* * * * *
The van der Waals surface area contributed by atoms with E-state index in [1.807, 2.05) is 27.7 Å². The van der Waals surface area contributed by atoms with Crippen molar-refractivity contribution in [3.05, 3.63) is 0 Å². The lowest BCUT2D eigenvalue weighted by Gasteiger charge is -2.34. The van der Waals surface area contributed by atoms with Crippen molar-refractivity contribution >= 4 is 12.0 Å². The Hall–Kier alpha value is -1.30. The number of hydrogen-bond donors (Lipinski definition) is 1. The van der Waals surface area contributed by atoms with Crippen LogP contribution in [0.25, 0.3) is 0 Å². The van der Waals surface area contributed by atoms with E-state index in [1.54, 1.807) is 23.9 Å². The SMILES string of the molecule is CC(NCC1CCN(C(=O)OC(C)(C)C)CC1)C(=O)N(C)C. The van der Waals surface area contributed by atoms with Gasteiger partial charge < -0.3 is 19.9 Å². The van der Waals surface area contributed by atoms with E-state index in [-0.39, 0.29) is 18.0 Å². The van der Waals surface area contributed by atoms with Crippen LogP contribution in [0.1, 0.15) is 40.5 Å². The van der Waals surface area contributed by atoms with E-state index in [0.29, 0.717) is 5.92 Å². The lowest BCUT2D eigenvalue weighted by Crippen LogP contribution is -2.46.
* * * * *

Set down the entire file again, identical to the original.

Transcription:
The van der Waals surface area contributed by atoms with E-state index in [1.807, 2.05) is 27.7 Å². The van der Waals surface area contributed by atoms with Crippen molar-refractivity contribution in [3.05, 3.63) is 0 Å². The lowest BCUT2D eigenvalue weighted by Gasteiger charge is -2.34. The van der Waals surface area contributed by atoms with Crippen molar-refractivity contribution >= 4 is 12.0 Å². The Hall–Kier alpha value is -1.30. The number of hydrogen-bond donors (Lipinski definition) is 1. The van der Waals surface area contributed by atoms with Crippen LogP contribution in [0.25, 0.3) is 0 Å². The van der Waals surface area contributed by atoms with E-state index in [1.54, 1.807) is 23.9 Å². The SMILES string of the molecule is CC(NCC1CCN(C(=O)OC(C)(C)C)CC1)C(=O)N(C)C. The van der Waals surface area contributed by atoms with Gasteiger partial charge < -0.3 is 19.9 Å². The van der Waals surface area contributed by atoms with E-state index in [-0.39, 0.29) is 18.0 Å². The van der Waals surface area contributed by atoms with Crippen LogP contribution in [0.1, 0.15) is 40.5 Å². The van der Waals surface area contributed by atoms with E-state index in [0.29, 0.717) is 5.92 Å². The lowest BCUT2D eigenvalue weighted by Crippen LogP contribution is -2.46.